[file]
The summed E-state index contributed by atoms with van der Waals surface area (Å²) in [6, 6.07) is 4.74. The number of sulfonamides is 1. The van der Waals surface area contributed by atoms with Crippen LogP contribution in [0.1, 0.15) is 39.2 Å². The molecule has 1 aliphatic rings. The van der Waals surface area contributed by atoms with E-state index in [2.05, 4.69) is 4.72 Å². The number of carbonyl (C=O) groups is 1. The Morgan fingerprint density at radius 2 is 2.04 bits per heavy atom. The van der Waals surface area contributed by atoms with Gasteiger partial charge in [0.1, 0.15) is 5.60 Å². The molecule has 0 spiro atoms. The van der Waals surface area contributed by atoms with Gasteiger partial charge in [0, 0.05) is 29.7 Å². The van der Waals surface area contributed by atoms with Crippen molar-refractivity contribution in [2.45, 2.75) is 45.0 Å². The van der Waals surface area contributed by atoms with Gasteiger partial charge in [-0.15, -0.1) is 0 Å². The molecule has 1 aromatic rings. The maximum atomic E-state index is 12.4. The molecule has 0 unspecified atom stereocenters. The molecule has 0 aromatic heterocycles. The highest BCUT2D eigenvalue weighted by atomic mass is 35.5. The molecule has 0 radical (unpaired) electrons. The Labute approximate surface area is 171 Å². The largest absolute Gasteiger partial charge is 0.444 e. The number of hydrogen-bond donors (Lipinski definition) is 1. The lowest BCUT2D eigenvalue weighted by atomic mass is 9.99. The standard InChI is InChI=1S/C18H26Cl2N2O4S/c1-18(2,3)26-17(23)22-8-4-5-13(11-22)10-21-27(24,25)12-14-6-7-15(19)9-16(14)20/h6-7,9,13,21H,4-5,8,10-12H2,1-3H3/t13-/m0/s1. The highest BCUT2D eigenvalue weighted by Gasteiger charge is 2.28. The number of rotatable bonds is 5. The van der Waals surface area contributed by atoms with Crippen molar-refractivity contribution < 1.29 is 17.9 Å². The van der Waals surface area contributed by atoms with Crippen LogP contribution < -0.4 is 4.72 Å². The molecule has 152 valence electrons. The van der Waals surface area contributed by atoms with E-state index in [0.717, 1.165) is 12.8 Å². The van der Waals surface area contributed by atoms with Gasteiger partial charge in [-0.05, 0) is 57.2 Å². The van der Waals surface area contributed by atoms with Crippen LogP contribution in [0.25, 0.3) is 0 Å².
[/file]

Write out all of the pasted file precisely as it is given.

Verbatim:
The summed E-state index contributed by atoms with van der Waals surface area (Å²) in [6, 6.07) is 4.74. The number of sulfonamides is 1. The van der Waals surface area contributed by atoms with Crippen LogP contribution in [0.1, 0.15) is 39.2 Å². The molecule has 1 aliphatic rings. The van der Waals surface area contributed by atoms with E-state index in [2.05, 4.69) is 4.72 Å². The number of carbonyl (C=O) groups is 1. The Morgan fingerprint density at radius 2 is 2.04 bits per heavy atom. The van der Waals surface area contributed by atoms with Gasteiger partial charge in [0.1, 0.15) is 5.60 Å². The molecule has 0 spiro atoms. The van der Waals surface area contributed by atoms with Gasteiger partial charge in [0, 0.05) is 29.7 Å². The van der Waals surface area contributed by atoms with Crippen molar-refractivity contribution in [2.45, 2.75) is 45.0 Å². The van der Waals surface area contributed by atoms with Gasteiger partial charge in [-0.15, -0.1) is 0 Å². The molecule has 1 aromatic rings. The maximum atomic E-state index is 12.4. The molecule has 0 unspecified atom stereocenters. The molecule has 0 aromatic heterocycles. The highest BCUT2D eigenvalue weighted by atomic mass is 35.5. The molecule has 0 radical (unpaired) electrons. The Labute approximate surface area is 171 Å². The largest absolute Gasteiger partial charge is 0.444 e. The number of hydrogen-bond donors (Lipinski definition) is 1. The lowest BCUT2D eigenvalue weighted by atomic mass is 9.99. The standard InChI is InChI=1S/C18H26Cl2N2O4S/c1-18(2,3)26-17(23)22-8-4-5-13(11-22)10-21-27(24,25)12-14-6-7-15(19)9-16(14)20/h6-7,9,13,21H,4-5,8,10-12H2,1-3H3/t13-/m0/s1. The highest BCUT2D eigenvalue weighted by Gasteiger charge is 2.28. The number of rotatable bonds is 5. The van der Waals surface area contributed by atoms with Crippen molar-refractivity contribution < 1.29 is 17.9 Å². The van der Waals surface area contributed by atoms with Crippen LogP contribution < -0.4 is 4.72 Å². The molecule has 152 valence electrons. The van der Waals surface area contributed by atoms with E-state index in [0.717, 1.165) is 12.8 Å². The van der Waals surface area contributed by atoms with Gasteiger partial charge in [-0.05, 0) is 57.2 Å². The van der Waals surface area contributed by atoms with Crippen LogP contribution in [0.25, 0.3) is 0 Å².